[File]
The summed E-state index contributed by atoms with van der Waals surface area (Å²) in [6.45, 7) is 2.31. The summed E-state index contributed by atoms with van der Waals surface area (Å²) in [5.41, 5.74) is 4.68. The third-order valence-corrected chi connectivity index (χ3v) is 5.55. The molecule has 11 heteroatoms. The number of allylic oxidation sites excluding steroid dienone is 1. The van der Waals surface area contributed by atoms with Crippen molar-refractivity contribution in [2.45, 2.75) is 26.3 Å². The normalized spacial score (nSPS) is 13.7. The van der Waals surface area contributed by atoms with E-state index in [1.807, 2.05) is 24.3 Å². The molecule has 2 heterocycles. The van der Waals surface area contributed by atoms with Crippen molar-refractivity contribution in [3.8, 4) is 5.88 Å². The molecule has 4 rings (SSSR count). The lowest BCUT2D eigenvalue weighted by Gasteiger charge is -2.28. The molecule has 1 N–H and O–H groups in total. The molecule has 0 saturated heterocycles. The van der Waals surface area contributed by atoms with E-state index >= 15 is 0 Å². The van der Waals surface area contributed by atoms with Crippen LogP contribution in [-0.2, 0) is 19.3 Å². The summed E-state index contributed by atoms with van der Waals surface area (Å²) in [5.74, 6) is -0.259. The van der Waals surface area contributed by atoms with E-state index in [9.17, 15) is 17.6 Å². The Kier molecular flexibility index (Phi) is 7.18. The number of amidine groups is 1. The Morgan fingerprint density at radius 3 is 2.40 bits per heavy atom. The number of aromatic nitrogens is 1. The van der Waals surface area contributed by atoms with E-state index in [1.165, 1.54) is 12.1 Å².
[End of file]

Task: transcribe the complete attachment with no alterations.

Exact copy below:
The summed E-state index contributed by atoms with van der Waals surface area (Å²) in [6.45, 7) is 2.31. The summed E-state index contributed by atoms with van der Waals surface area (Å²) in [5.41, 5.74) is 4.68. The third-order valence-corrected chi connectivity index (χ3v) is 5.55. The molecule has 11 heteroatoms. The number of allylic oxidation sites excluding steroid dienone is 1. The van der Waals surface area contributed by atoms with Crippen molar-refractivity contribution in [2.45, 2.75) is 26.3 Å². The normalized spacial score (nSPS) is 13.7. The van der Waals surface area contributed by atoms with E-state index in [1.807, 2.05) is 24.3 Å². The molecule has 2 heterocycles. The van der Waals surface area contributed by atoms with Crippen molar-refractivity contribution in [3.8, 4) is 5.88 Å². The molecule has 4 rings (SSSR count). The lowest BCUT2D eigenvalue weighted by Gasteiger charge is -2.28. The molecule has 1 N–H and O–H groups in total. The molecule has 0 saturated heterocycles. The van der Waals surface area contributed by atoms with E-state index >= 15 is 0 Å². The van der Waals surface area contributed by atoms with Crippen LogP contribution in [-0.2, 0) is 19.3 Å². The summed E-state index contributed by atoms with van der Waals surface area (Å²) in [5.74, 6) is -0.259. The van der Waals surface area contributed by atoms with E-state index in [9.17, 15) is 17.6 Å². The Kier molecular flexibility index (Phi) is 7.18. The number of amidine groups is 1. The Morgan fingerprint density at radius 3 is 2.40 bits per heavy atom. The number of aromatic nitrogens is 1. The van der Waals surface area contributed by atoms with E-state index in [1.165, 1.54) is 12.1 Å².